5. Receive and disseminate information regionally and internationally.

11 to 13 December 1998,
CESAG, Dakar, Senegal


[Excerpts only -- for the full conference report see the web site of the Association of Concerned Africa Scholars (

Over and over again, women'speak of violence in their experiences of war, of how war entrenches violence in their communities, of how violence is experienced differently by women and men. Societies become militarized in civil war and the militarization lingers afterwards. The military sow a culture of violence in long wars that is hard to eradicate. This violence makes life difficult and dangerous for women, especially with the diffusion of cheap small arms. And violence against women does not stop when treaties are signed to end the war; in fact violence escalates. What can we do to protect ourselves during conflict and in the aftermath? How can we prevent violence? How can we help women to heal from the trauma?

This bilingual Workshop, with participation of women from Liberia, Niger, Senegal, and Sierra Leone, was opened by Cheich Tidiane Diop, Chef de Cabinet of the Senegalese Ministry of Family, Social Action and National Solidarity at 9 am on 11 December 1998 at CESAG in Dakar. He said that, as we are celebrating the 50th anniversary of the Universal Declaration of Human Rights, women can hope to live in a world without violence, that citizenship is not symbolic but must signal the full and active participation of women, and that this meeting would benefit women in conflict all over the world.

With Codou Bop (Women Living Under Muslim Laws-Senegal) presiding, the participants introduced themselves and described the organizations they represent, positive aspects of their work, and the challenges they face (see attached list of participants). Several women had sent papers in advance, which were copied and circulated in the packet of materials everyone received; others came with short statements, which they read out. Participants represented a range of disciplines and training (law, medicine, psychology, social work, etc.). Each laid out her specific goals and objectives for the Workshop (for example, to share experiences, network, and find ways to alleviate poverty).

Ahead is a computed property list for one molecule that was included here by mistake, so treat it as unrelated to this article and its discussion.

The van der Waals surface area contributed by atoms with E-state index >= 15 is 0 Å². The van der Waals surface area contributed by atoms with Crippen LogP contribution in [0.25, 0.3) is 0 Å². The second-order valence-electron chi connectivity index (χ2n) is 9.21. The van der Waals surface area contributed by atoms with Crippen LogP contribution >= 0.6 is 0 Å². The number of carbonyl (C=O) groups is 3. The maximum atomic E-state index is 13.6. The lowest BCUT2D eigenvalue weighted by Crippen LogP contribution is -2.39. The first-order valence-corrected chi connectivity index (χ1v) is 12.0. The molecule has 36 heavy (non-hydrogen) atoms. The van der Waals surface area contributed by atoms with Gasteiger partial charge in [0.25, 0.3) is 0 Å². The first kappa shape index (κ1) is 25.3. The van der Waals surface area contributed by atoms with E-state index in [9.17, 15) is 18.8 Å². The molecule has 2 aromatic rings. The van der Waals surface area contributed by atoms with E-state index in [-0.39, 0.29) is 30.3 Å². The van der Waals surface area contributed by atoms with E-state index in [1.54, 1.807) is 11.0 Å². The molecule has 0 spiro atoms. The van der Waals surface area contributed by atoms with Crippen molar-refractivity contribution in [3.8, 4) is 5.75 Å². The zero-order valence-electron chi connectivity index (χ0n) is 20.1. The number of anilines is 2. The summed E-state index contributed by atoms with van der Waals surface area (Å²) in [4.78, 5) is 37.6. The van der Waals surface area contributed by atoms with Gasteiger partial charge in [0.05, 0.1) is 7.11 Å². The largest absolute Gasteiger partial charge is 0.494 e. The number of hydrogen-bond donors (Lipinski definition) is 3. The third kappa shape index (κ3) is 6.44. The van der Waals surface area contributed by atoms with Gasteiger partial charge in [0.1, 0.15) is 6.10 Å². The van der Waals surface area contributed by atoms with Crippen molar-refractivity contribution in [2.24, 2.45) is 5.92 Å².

The Workshop organizer, Dr Meredeth Turshen (School of Planning and Public Policy, Rutgers, the State University of New Jersey), welcomed the participants and thanked the Ford Foundation, the West African Research Center, the Committee on Health in Southern Africa, the Workshop Advisory Board (1), and Women Living under Muslim Laws (Senegal) for their financial, organizational, and intellectual suppport in planning this Workshop.

[ (1) The Advisory Board comprised Professor George Bond, Director of the African Institute, Columbia University; Jennifer Davis, Director of the Africa Fund; Dr. Paul Farmer, Director of the Institute of Health and Social Justice, Harvard University; and Dr. Jack Geiger, Director of Physicians for Social Responsibility.]

This Workshop was conceived as a follow-up to work undertaken with Clotilde Twagiramariya of Rwanda on our book, What Women Do in Wartime: Gender and Conflict in Africa . The participants were invited to share their experiences and provide information on what happens to women in the aftermath of civil war, which is even less well known than women's experiences in wartime. What are women's specific needs in the wake of war? When so many women are displaced persons or refugees, which institutions and what kinds of organizations can respond to their needs? These questions are particularly acute after civil wars in which health and education services and service personnel are often military targets. In the current economic climate, which emphasizes private sector solutions and self-reliance, women have limited expectations that governments can or will provide the services they need.

Workshop Objectives

The initial objectives of the Workshop grew out of discussions with the organizers (2) of the Conference on the Aftermath: Women in Post-war Reconstruction to be held in 20-22 July 1999 at the University of the Witwatersrand, Johannesburg, South Africa, represented at the Workshop by Anu Pillay.

[(2) The organizers of the Johannesburg Conference are Dr Sheila Meintjes (Political Studies), Anusanthee Pillay (Student Affairs), and Lilian Kimani (Public and Development Management) of the University of the Witwatersrand, Johannesburg, South Africa, and Dr Meredeth Turshen (School of Planning and Public Policy) Rutgers University, New Brunswick, New Jersey, USA.]

Motivated by a belief that women's common experiences of suffering offer the best hope of reconciliation, the first objective is to bring together women on all sides of civil conflicts to initiate a dialogue on healing.

In the belief that we can learn by comparing international experiences, the second objective is to develop a multidisciplinary understanding of healing and transformation, and to develop as many different ideas as possible to address the diverse problems of aftermath experiences.

Similarly, we believe that we have much to learn from the many disciplines and professions that we represent to develop theories that will enable full healing and empowerment among survivors in grass-roots organizations.

A fourth objective is to develop strategies to influence the process of democratic representation of women's interests in achieving durable peace.

Finally, mindful of how war changes relations between women and men, between women and their families, and between women and their communities, we seek ways to further the social transformation of those relations in the context of the state and society.

The Agenda